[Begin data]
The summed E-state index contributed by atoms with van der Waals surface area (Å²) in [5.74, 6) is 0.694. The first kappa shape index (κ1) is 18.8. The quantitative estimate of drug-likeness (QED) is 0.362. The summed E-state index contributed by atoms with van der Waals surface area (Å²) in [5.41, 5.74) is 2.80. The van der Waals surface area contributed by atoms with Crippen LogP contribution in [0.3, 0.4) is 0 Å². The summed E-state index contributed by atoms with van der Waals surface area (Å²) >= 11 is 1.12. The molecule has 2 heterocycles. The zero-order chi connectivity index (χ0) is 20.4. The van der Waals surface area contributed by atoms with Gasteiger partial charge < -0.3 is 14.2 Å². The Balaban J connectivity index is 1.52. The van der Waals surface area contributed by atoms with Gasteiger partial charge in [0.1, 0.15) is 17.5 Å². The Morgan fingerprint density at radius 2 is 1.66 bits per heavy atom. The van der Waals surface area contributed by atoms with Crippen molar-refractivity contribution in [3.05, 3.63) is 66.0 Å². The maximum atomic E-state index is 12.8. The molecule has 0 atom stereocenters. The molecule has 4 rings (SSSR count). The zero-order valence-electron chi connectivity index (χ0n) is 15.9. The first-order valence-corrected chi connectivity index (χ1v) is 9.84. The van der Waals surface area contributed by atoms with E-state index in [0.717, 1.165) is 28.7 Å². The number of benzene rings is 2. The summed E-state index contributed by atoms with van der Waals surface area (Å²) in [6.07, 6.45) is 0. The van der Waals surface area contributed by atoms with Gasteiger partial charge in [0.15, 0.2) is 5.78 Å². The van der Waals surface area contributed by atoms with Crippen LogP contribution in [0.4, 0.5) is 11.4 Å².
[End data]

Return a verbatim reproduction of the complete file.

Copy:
The summed E-state index contributed by atoms with van der Waals surface area (Å²) in [5.74, 6) is 0.694. The first kappa shape index (κ1) is 18.8. The quantitative estimate of drug-likeness (QED) is 0.362. The summed E-state index contributed by atoms with van der Waals surface area (Å²) in [5.41, 5.74) is 2.80. The van der Waals surface area contributed by atoms with Crippen LogP contribution in [0.3, 0.4) is 0 Å². The summed E-state index contributed by atoms with van der Waals surface area (Å²) >= 11 is 1.12. The molecule has 2 heterocycles. The zero-order chi connectivity index (χ0) is 20.4. The van der Waals surface area contributed by atoms with Gasteiger partial charge < -0.3 is 14.2 Å². The Balaban J connectivity index is 1.52. The van der Waals surface area contributed by atoms with Gasteiger partial charge in [0.1, 0.15) is 17.5 Å². The Morgan fingerprint density at radius 2 is 1.66 bits per heavy atom. The van der Waals surface area contributed by atoms with Crippen molar-refractivity contribution in [3.05, 3.63) is 66.0 Å². The maximum atomic E-state index is 12.8. The molecule has 0 atom stereocenters. The molecule has 4 rings (SSSR count). The zero-order valence-electron chi connectivity index (χ0n) is 15.9. The first-order valence-corrected chi connectivity index (χ1v) is 9.84. The van der Waals surface area contributed by atoms with E-state index in [0.717, 1.165) is 28.7 Å². The number of benzene rings is 2. The summed E-state index contributed by atoms with van der Waals surface area (Å²) in [6.07, 6.45) is 0. The van der Waals surface area contributed by atoms with Gasteiger partial charge in [0.15, 0.2) is 5.78 Å². The van der Waals surface area contributed by atoms with Crippen LogP contribution in [0.4, 0.5) is 11.4 Å².